If you could know the future as many as fifteen years in advance, would you want to? What if the thing you were finding out about was not something you could change or have an impact on by knowing in advance? As it turns out, more than one-third of people would still want to know whether their future involved an Alzheimer’s disease diagnosis, even if there was nothing they could do to stop the onset of the disease.
Research has shown that many people’s brains contain the signature plaques and tangles associated with Alzheimer’s disease up to 15 years before they ever begin to experience symptoms of the disease. And while there is not yet a system in place for easily diagnosing Alzheimer’s disease several years before symptoms set in, there is hope that this sort of technology may be available in the future, giving patients a look into their medical futures.
But if you could take a peek at your medical record for the next decade and a half right now, would you do it? Alzheimer’s Research UK and the pharmaceutical company MSD took it upon themselves to find out.
The study, which involved a survey of 2,106 people, showed that 74 percent of participants would want to know that they had Alzheimer’s disease at some point before the onset of symptoms. Further questioning revealed that 38 percent would want to know as early as 15 years before the onset of symptoms, and 33 percent would want to know just two years before the start of symptoms.
On top of all this, at least 75 percent of the participants would be willing to go to great lengths to determine their risk of Alzheimer’s disease, such as blood, eye, or cognitive testing. 40 percent were even willing to go through cerebrospinal fluid testing—the most invasive procedure available—to find out their risk level.
The report reveals the importance that the public places on early detection and diagnosis of Alzheimer’s disease and calls for continued improvement of research efforts into early diagnosis and treatment of the disease. It also highlights the need for better communication between doctors and patients about patients’ likelihood of developing Alzheimer’s and what can be done to prevent and test for it. 51 percent of participants in the survey didn’t know that Alzheimer’s begins several years before the onset of symptoms, making it vital that healthcare workers keep their patients better informed about the progression of this deadly disease.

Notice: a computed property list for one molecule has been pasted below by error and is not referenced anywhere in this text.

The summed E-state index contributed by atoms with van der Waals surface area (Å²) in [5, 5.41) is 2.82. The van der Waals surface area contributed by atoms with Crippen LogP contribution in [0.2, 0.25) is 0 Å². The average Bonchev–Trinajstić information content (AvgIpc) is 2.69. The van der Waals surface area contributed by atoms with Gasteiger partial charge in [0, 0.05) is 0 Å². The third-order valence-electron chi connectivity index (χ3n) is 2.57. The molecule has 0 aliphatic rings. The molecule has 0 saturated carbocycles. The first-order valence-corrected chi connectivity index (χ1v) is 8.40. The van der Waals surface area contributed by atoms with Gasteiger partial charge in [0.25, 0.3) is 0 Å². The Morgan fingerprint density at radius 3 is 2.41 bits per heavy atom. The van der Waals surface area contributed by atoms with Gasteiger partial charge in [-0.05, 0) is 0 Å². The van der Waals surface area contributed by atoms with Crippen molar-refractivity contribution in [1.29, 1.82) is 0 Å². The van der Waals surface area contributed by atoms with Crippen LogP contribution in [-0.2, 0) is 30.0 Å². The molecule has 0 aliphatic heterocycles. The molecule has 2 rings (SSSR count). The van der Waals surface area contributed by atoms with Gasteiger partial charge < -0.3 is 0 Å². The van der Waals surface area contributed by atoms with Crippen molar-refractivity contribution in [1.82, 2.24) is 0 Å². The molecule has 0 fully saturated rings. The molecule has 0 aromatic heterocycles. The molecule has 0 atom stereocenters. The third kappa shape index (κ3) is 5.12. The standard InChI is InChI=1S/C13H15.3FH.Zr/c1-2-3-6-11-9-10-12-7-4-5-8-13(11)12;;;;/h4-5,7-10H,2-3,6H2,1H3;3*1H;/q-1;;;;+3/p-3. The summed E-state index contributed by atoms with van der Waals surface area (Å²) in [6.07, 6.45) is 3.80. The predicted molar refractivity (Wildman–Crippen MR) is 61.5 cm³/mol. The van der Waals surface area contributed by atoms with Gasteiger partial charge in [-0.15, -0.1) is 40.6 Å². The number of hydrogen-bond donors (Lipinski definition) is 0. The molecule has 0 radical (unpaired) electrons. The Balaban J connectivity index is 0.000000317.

Luckily, some of these advancements may be on our horizon. Researchers are working on blood tests while pharmaceutical companies continue to develop breakthrough drugs that may help treat not only the symptoms of Alzheimer’s disease but the plaque buildup that is at its source. We can’t wait to see what the future holds for medical technology. You might soon get to decide whether you want to know you have Alzheimer’s years earlier, so get ready to make that choice!
Paradoxically, however, talking to patients about diseases like dementia can be difficult for many doctors, because patients are hesitant to talk about death or diseases that may result in death.
“For many people dementia, which is most commonly caused by Alzheimer’s disease, is the most feared health condition. This can make it hard to start the important conversation about why we might want to start diagnosing Alzheimer’s early,” says Professor Jonathan Schott, Chief Medical Officer at Alzheimer’s Research UK and Clinical Neurologist at the UCL Queen Square Institute of Neurology.
“But this challenge is one we must overcome. Research suggests that our best shot at bringing about life-changing treatments and transforming the outlook for people with dementia may start by picking up diseases like Alzheimer’s very early, and perhaps even before symptoms start. These efforts are particularly timely in light of recent preliminary but encouraging results from clinical trials of new treatments in people with early-stage Alzheimer’s. It’s vital that we begin discussions with the public about why and how we can start to make an earlier diagnosis of Alzheimer’s. This report suggests that the public is ready for this discussion—and that clinicians have a vital role to play.”
Elizabeth Nelson is a wordsmith, an alumna of Aquinas College in Grand Rapids, a four-leaf-clover finder, and a grammar connoisseur. She has lived in west Michigan since age four but loves to travel to new (and old) places. In her free time, she. . . wait, what’s free time?